The Red Admiral (Vanessa atalanta) is a butterfly that can be sighted throughout Europe. Unlike other closely related species the Red Admiral can’t take the cold winter in the high North. Instead, the butterflies migrate every autumn heading to Southern Europe and North Africa.
Late spring or early summer, when the first Red Admirals appear, they’ve a long journey behind. Almost instantly on arrival they will breed and lay eggs that will form the second generation of butterflies flying. This generation will migrate back to a milder climate in autumn.
Summer 2014 has been a good year for the Red Admiral. I’ve seen them almost in masses. They did not only populate the butterfly bar in our backyard but it was also easy to track down caterpillars on nettles. Early June, while walking our twins, I even had the pleasure to witness a female laying eggs in front of my eyes. I couldn’t resist taking the egg and raise the butterfly.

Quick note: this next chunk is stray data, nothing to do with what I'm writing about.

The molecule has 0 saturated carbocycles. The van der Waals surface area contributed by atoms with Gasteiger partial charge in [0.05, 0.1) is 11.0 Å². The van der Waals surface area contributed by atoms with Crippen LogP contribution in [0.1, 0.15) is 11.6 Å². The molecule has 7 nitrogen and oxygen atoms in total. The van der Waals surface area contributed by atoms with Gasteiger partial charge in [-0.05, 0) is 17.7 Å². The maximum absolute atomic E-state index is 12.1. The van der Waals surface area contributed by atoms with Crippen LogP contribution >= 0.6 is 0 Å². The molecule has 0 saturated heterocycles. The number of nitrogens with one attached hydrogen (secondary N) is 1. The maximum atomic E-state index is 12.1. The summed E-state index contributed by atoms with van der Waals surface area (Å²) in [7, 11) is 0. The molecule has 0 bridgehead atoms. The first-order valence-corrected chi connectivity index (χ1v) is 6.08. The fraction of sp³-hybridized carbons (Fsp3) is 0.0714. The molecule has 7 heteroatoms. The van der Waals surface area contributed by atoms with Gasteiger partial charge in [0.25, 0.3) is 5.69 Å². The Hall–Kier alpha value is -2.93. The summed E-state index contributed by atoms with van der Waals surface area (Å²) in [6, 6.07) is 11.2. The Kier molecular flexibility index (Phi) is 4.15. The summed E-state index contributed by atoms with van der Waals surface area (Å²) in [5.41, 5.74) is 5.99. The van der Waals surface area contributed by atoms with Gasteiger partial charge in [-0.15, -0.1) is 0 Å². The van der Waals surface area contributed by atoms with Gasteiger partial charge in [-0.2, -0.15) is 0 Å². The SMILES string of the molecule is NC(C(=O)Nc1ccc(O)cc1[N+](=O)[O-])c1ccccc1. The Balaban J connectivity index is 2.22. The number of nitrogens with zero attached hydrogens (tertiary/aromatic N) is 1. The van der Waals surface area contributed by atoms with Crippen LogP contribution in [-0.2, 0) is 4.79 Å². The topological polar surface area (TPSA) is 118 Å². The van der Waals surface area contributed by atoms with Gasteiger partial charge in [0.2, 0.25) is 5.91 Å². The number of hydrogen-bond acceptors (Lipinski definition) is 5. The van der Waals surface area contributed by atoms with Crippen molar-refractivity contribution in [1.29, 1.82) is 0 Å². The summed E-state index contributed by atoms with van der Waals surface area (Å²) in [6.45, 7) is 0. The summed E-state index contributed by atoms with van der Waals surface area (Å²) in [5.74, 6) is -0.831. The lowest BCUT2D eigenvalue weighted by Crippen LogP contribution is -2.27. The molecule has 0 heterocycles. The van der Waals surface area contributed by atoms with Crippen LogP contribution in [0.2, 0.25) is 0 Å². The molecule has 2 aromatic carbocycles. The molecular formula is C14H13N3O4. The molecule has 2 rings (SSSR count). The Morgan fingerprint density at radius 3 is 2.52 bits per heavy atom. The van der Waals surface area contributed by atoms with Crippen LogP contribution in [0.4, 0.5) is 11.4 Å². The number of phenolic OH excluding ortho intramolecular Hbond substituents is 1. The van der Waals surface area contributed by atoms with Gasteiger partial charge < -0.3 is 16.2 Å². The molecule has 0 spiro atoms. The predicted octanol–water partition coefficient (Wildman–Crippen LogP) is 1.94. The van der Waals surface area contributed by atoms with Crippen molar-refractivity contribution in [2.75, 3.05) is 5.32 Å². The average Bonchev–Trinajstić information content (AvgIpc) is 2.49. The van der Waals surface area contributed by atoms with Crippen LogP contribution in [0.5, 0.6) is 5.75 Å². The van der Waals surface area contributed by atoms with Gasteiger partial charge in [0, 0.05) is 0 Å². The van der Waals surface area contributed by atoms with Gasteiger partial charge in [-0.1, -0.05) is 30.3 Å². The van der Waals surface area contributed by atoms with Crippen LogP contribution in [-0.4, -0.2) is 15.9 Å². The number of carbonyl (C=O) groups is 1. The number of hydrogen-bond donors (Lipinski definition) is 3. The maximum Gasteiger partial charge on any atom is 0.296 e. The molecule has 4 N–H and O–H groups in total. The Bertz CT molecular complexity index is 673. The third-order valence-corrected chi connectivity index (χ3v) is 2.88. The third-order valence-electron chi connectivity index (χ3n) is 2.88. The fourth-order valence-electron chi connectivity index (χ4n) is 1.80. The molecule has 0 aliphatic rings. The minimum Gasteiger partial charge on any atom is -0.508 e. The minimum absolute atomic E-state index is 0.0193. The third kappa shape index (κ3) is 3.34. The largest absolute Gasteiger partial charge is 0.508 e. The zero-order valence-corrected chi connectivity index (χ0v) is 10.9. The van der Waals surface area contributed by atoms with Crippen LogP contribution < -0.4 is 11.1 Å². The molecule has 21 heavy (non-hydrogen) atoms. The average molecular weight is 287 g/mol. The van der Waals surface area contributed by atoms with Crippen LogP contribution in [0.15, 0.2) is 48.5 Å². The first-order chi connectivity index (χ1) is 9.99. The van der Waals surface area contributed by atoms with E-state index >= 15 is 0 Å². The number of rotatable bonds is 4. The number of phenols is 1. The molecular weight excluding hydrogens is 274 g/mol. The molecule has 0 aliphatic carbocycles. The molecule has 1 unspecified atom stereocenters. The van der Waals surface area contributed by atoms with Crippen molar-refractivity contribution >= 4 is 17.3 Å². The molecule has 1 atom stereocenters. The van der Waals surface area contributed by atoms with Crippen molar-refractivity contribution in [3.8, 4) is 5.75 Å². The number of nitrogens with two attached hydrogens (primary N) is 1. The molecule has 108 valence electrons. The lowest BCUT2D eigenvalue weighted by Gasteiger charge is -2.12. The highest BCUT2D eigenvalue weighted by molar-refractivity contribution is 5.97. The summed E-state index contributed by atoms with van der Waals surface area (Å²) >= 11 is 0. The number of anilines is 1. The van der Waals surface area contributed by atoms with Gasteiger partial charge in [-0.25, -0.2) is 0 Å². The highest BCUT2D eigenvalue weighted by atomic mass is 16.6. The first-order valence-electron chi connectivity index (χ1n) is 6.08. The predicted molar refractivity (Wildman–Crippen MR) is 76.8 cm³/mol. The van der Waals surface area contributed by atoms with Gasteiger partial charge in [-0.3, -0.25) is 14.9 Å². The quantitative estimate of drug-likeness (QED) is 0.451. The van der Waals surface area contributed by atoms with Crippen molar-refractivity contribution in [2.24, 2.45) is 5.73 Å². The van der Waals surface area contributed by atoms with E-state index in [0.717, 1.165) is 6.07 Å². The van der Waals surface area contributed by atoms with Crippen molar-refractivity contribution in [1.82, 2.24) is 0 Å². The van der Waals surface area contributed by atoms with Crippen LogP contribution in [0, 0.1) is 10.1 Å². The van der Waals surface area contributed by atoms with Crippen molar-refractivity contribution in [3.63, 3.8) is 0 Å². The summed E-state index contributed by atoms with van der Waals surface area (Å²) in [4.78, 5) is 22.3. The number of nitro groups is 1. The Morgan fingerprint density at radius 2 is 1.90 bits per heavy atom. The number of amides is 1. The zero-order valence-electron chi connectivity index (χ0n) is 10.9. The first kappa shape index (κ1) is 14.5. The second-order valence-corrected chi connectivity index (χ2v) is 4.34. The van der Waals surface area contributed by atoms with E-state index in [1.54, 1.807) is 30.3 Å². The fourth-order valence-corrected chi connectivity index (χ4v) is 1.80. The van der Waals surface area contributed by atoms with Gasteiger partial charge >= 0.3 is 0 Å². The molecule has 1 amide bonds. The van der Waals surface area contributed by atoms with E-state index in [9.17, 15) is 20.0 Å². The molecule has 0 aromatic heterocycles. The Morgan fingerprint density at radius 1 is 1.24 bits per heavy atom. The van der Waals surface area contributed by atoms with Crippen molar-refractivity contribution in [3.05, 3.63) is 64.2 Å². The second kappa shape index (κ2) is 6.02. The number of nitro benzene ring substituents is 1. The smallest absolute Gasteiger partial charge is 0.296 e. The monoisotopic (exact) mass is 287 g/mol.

Here’s my best photos of summer 2014, including all stages of the metamorphosis further down. This is a butterfly that definitely loves to pose for the camera.
Like the Small Tortoiseshell and the European Peacock, also the Red Admiral is an easy species to raise from caterpillar. Finding caterpillars may be a bit tricky since they often hide themselves in a “leaf pocket”. On the other side, just look out for a wrapped leaf of nettle and you might score relatively easy. Here’s some capture from season 2014.